When shopping for a new lens, look for maximum apertures of f/4 or wider. Zoom lenses will often feature a variable maximum aperture depending on the focal length used. For instance, the Panasonic Leica DG Vario-Elmarit 12-60mm f/2.8-4 ASPH. POWER O.I.S., priced at $1,00 dollars, will have a maximum aperture or f/4 at the telephoto end of the lens, but gains a whole stop at the wide end with a max aperture of f/2.8. This means you’ll likely need to adjust your exposure when zooming. Zoom lenses with a constant aperture are easier to work with, but they typically come at a higher cost.

Likewise, lenses with wider maximum apertures will usually be more expensive. However, moving from f/4 to f/2.8 can make a big difference for videographers working in low light situations or who want the cinematic look shallow depth of field can provide.

Sensor Size

Another important factor of your lens purchase is the sensor format of your camera.  The main types of sensors to consider here, from largest to smallest, are full frame, Crop Sensor (APS-C and Super35) and Micro Four Thirds. MFT is both a sensor size and a mount type. Since full frame sensors are the largest, lenses made to cover a full frame will provide an image large enough to cover a smaller sensor, meaning they’ll work fine. But, if you use a lens made for a crop sensor on a full frame camera, the image will only cover a portion of the sensor, creating heavy vignetting of your image. Unless you very specifically want this look, avoid using a lens made for a smaller sensor on a larger format camera.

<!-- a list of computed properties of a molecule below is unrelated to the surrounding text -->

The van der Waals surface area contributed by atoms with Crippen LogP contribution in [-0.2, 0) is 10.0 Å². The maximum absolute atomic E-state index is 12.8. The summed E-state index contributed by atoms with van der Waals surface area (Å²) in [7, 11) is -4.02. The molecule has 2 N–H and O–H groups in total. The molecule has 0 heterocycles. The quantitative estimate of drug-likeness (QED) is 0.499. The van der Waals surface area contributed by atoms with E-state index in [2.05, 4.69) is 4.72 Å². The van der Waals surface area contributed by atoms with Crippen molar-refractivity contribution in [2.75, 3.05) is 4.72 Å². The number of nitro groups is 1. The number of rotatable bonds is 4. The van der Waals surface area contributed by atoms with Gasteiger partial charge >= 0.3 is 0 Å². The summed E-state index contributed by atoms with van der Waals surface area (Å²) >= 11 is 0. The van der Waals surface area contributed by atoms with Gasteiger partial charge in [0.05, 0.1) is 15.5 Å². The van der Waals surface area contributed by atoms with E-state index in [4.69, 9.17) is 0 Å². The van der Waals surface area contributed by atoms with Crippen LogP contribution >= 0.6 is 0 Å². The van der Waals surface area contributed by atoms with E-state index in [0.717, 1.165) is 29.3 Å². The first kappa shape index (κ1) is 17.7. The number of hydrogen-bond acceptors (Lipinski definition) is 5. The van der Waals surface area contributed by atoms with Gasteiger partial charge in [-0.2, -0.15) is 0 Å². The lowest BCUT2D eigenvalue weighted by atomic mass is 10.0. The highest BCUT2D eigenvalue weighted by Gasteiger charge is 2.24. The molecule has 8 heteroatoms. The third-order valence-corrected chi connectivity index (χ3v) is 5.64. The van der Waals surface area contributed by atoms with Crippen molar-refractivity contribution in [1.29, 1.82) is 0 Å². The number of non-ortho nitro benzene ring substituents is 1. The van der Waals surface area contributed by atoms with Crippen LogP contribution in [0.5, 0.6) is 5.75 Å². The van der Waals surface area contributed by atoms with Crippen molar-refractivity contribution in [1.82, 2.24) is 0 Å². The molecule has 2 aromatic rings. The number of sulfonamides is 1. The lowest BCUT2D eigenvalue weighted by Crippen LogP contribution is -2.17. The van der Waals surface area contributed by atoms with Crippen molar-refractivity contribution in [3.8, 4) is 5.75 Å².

Some manufacturers use different mount subsystems that represent the sensor size as well. For example, the Canon EF mount is a full-frame mount, while the EF-S is for Canon crop sensors. EF mount lenses will work on an EF-S cameras, but EF-S mount lenses will not even attach to an EF mount system. While lenses with full frame coverage are generally more expensive, they are also more versatile and more likely to keep their place in your arsenal over time.

Adapters

Adapters can be used to attach a lens made for one mount type to a camera with a different mount. They can be found for almost any combination of mounts. Although they allow you a wider range of the lenses you can use for a specific camera, they also have  drawbacks. You’ll still need to consider sensor size and lens coverage when using an adapter, and few adapters allow for digital communication between the camera and the lens. If you lose digital communication, you lose the ability to autofocus, and on newer lenses, possibly the ability to change your aperture. Adapters also can affect the light that passes through the lens to the sensor, often cutting a full stop from your exposure. They’re a handy tool, but if used, the drawbacks should always be considered.

Cine Lenses

Cine lenses are different from still lenses in a few ways: they often have a more robust build and lower tolerance for variation in their specs. They have longer focus throw for smooth racking and smooth, de-clicked manual apertures. Cine lenses are made for use in bad weather. Because of these demanding specifications, they are often considerably more expensive than similar still lenses.